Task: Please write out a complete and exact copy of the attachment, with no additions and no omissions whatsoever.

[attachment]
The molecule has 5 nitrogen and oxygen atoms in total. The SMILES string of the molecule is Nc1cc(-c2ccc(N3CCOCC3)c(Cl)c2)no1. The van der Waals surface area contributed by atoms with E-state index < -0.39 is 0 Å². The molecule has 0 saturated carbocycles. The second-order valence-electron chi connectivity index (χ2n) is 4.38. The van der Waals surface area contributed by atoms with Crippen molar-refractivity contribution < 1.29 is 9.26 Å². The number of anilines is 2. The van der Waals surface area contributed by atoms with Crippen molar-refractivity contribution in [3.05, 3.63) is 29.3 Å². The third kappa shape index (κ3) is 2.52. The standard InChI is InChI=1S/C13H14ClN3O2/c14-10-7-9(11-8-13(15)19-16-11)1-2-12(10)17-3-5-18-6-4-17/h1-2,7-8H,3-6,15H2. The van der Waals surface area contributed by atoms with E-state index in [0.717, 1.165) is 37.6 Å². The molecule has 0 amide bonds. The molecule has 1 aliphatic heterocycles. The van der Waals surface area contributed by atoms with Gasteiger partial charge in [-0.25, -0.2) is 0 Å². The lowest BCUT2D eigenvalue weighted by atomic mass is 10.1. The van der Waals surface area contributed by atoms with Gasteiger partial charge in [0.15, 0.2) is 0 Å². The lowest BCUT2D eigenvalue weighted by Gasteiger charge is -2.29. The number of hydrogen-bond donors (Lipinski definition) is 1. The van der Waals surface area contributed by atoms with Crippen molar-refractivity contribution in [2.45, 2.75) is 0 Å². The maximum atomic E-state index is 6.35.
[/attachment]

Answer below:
The molecule has 5 nitrogen and oxygen atoms in total. The SMILES string of the molecule is Nc1cc(-c2ccc(N3CCOCC3)c(Cl)c2)no1. The van der Waals surface area contributed by atoms with E-state index < -0.39 is 0 Å². The molecule has 0 saturated carbocycles. The second-order valence-electron chi connectivity index (χ2n) is 4.38. The van der Waals surface area contributed by atoms with Crippen molar-refractivity contribution < 1.29 is 9.26 Å². The number of anilines is 2. The van der Waals surface area contributed by atoms with Crippen molar-refractivity contribution in [3.05, 3.63) is 29.3 Å². The third kappa shape index (κ3) is 2.52. The standard InChI is InChI=1S/C13H14ClN3O2/c14-10-7-9(11-8-13(15)19-16-11)1-2-12(10)17-3-5-18-6-4-17/h1-2,7-8H,3-6,15H2. The van der Waals surface area contributed by atoms with E-state index in [0.717, 1.165) is 37.6 Å². The molecule has 0 amide bonds. The molecule has 1 aliphatic heterocycles. The van der Waals surface area contributed by atoms with Gasteiger partial charge in [-0.25, -0.2) is 0 Å². The lowest BCUT2D eigenvalue weighted by atomic mass is 10.1. The van der Waals surface area contributed by atoms with Gasteiger partial charge in [0.15, 0.2) is 0 Å². The lowest BCUT2D eigenvalue weighted by Gasteiger charge is -2.29. The number of hydrogen-bond donors (Lipinski definition) is 1. The van der Waals surface area contributed by atoms with Crippen molar-refractivity contribution in [2.45, 2.75) is 0 Å². The maximum atomic E-state index is 6.35.